To help understand this issue, consider the following; in those systems designed to sample seat-belt status only at the time the ignition is turned on, a person who starts her car and then puts on her seat belt, will be reported as unbelted. In some systems the default position at vehicle power-on is buckled. Thus, when the ignition is turned on, the driver is reported as belted whether that is accurate or not. In still other systems the seat-belt circuit is not diagnosed which means there is no way to tell whether the seat-belt status is being accurately reported or not. In those systems that use voltage to determine if a seat belt is buckled and the wires leading to the seat-belt switch are damaged, seat-belt status will not be accurately reported. And finally, in some cars if electrical power is interrupted during a crash, as for example when the battery is damaged, then the report of seat-belt status will be in error.

The final concern relative to the accuracy of download data is the limitations on the data articulated by the manufacturers themselves. Consider the following disclaimers issued by various vehicle manufacturers:

In unusual circumstances deceleration data stored in the module may be from a crash other that the one you are currently analyzing.

Or

The module will record data from some non-deployment events. If, after the module has recorded data from a non-deployment event, and there is a subsequent event in which there is a loss of power, and no new recording is made for that subsequent event, the deceleration data in the module memory may be from the prior event.

And

The ECU memory was designed for the purpose of internal research and development. Any information which may be contained in the ECU’s memory… was not designed to be used as
an accident reconstruction tool. Additionally, memory of diagnostic codes was not designed as a means for determining the status or condition of the airbag system prior to an accident in which the airbags deployed. Data obtained during the readout of the ECU [EDR] could be misleading if used for those purposes.

Finally

The data is used to assess the performance of the vehicle and is not meant nor is it suitable for the reconstruction of an accident.

The limitations of the
translation tool

Bosch/Vetronix in cooperation with most vehicle manufacturers has developed a tool that is capable of downloading data from EDRs and translating the hexadecimal code into words, graphs and numbers. However, the tool translates only a small amount of the data. It does not, for example, translate system diagnostics, or fault codes and so cannot determine whether the system was working properly when the data was received. For example, the Bosch tool cannot tell if the wheel sensors were calibrated, whether the seat-belt switch wires were damaged, or whether the power was interrupted. It cannot verify that the data downloaded was from the accident at issue. And, most importantly, it cannot determine whether what is in the data represents what occurred in the accident at issue. Like the Rosetta Stone, it is simply a translation tool. And while the Rosetta Stone allowed scholars to translate ancient texts, it did not tell them whether what they were translating was fact or fiction.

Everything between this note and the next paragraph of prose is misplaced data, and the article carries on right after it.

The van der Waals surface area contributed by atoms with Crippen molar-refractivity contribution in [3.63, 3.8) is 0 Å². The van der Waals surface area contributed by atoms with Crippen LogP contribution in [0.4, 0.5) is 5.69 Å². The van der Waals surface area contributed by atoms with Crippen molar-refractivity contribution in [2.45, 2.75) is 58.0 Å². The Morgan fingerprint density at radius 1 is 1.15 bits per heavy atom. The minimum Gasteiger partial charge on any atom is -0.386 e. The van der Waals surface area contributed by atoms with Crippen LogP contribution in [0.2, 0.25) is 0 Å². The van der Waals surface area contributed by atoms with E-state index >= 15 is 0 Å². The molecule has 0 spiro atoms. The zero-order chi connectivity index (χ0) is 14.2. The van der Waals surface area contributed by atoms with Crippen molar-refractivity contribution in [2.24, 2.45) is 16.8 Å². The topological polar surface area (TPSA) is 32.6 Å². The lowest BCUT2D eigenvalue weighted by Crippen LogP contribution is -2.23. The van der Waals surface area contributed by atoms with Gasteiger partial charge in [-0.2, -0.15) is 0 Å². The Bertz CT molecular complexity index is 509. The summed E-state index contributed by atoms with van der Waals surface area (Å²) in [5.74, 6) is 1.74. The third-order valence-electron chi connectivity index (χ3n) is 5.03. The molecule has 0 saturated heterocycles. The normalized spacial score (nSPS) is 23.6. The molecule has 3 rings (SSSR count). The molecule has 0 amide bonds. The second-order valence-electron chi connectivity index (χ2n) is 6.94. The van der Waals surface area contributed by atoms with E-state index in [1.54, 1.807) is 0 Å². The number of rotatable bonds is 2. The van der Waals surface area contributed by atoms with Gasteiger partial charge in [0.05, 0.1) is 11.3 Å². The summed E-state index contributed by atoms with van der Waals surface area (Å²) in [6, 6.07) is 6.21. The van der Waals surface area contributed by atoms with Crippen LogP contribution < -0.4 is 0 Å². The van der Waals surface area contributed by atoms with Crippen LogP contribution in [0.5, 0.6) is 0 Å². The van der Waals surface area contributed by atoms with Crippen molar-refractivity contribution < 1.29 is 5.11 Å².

The only way to obtain a complete translation of data downloaded from the EDR, is to obtain a printout of all of the stored hexadecimal data and then manually, using code books written by the designers of the system, translate each line of data. Unfortunately, the code books are considered proprietary and are not available unless the manufacturer is a party to the lawsuit. However, even with the code, an expert in airbag design and performance will be needed to complete the translation.

The take-away

In sum, “Black Box” data is not what it seems, and should be approached with caution. To avoid issues with the data at trial consider the following:

• Do not assume the download is accurate.

Agree on a protocol before allowing any download.

Understand the limitations of the data.

Make a record of the limitations before agreeing to go forward with the download.

Do not stipulate to its admissibility unless you are confident that the data is reliable.

Be sure your reconstruction expert compares the data to the physical evidence.

Consider making a motion to exclude the data if the party offering the download cannot establish, based upon physical evidence, that the data is accurate and represents the conditions at the time of the accident.

Daniel Dell'Osso Daniel Dell'Osso

Bio as of July 2013:

Daniel Dell’Osso is an attorney with the Brandi Firm in San Francisco. He is licensed to practice in California, Arizona, and Nevada and has been involved in the preparation and/or trial of automobile crashworthiness cases against Toyota, Mitsubishi, Honda, KIA, Nissan, General Motors, Ford, DaimlerChrysler, Volvo, Mercedes and Mazda in California, Arizona, Nevada, Hawaii, New York, and Pennsylvania. He is a member of the American Board of Trial Lawyers, the past chair of the Products Liability section of the American Association of Justice, a member of the Arizona Trial Lawyers, and is on the board of the San Francisco Trial Lawyers Association.

http://www.brandilaw.com/
Beware the black box
Figure 1: Typical hexadecimal code as recorded in an EDR
Beware the black box
Figure 2: A laptop with translation software is connected to the vehicle’s data port
Beware the black box
Figure 3: Printout from a download using external power source
Beware the black box
Figure 4 EDR reported Velocity Change of .23mph
Beware the black box
Figure 5 EDR reported Velocity Change of 1.9mph
Beware the black box
Front end damage see Figure 4
Beware the black box
See Figure 5
Beware the black box
Figure 6: Hexadecimal data printout